Itzhak Perlman and Rohan De Silva began with a Suite compiled by Alfred Schnittke from music he had written for films, for the most part emulating Baroque style. Early on, although exuding considerable charm, the playing felt rather perfunctory, not catching fire until the penultimate ‘Fuga’, and most fascinating was the concluding ‘Pantomima’ in which the invention becomes gradually more dissonant, ending without reaching the anticipated final cadence, an effect carried off brilliantly by the performers.
There followed an engrossing account of Beethoven’s expansive ‘Kreutzer’ Sonata. Perlman’s marvelous intonation for the opening chords and De Silva’s response found anticipation building until the tempo becomes Presto. The duo played with great vigor, not least in sforzando attacks, and the gentler second subject offered respite. In the third Variation of the central movement Perlman’s dark tone offered a rather sad take on the sunny Theme, and the peaceful coda brought one of the most emotionally powerful moments of the recital. A sudden chord on the piano returned to the Sonata’s home key for the galloping Finale, in which virtuosity was on display.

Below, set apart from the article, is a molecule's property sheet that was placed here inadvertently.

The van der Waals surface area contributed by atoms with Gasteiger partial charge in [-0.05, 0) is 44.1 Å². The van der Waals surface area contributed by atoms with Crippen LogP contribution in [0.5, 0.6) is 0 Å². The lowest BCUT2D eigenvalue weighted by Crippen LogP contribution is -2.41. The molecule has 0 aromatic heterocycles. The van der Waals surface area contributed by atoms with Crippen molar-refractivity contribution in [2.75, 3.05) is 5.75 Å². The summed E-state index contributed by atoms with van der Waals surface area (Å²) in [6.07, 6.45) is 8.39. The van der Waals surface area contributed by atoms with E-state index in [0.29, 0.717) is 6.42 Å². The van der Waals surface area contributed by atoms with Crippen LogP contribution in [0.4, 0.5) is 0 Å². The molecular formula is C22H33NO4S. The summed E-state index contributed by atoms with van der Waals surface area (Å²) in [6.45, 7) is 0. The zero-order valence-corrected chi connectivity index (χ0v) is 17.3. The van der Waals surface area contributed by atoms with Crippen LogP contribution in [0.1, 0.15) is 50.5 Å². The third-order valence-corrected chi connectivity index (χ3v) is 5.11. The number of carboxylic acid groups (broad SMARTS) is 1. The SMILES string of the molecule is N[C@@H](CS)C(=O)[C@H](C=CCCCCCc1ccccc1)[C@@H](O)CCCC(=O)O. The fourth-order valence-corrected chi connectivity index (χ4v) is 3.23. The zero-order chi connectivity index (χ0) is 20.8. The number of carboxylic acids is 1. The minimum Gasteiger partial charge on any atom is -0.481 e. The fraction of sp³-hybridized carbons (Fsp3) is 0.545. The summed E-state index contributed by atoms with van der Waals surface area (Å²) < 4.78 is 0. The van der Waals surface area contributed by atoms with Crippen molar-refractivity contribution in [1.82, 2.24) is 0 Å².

After intermission, a delightful performance of Dvořák’s Sonatina, which the composer said was “meant for young people”, adding that adults would “have fun playing it as well.” Like the better-known works written during Dvořák’s sojourn in America, the Sonatina bears influences of Native American music, particularly in the poignant Larghetto, which was composed at the Minnehaha waterfall in Minnesota. Among many catchy tunes, the standouts come in the rhythmic Scherzo and the fast Finale with its rather wild ride to the coda. Perlman and De Silva had fun.
The rest was introduced humorously by Perlman, beginning with Fritz Kreisler’s Tempo di Minuetto, one of numerous compositions that he attributed to another composer. Next the touching ‘Theme’ from John Williams’s score for Schindler’s List, which Perlman performs on Steven Spielberg’s film. The Wieniawski, originally for two violins, found De Silva assigned what Perlman described as the “lousy violinist” part whereas he dashed off the challenges of the “excellent violinist” role. Then a haunting traversal of Lensky’s melancholic aria from Eugene Onegin, and the recital ended with the ‘Spanish Dance’ from La vida breve, in which Perlman’s bouncing bow and intricate pizzicatos were infectious.
- Perlman & De Silva at Knight Concert Hall, Miami, March 7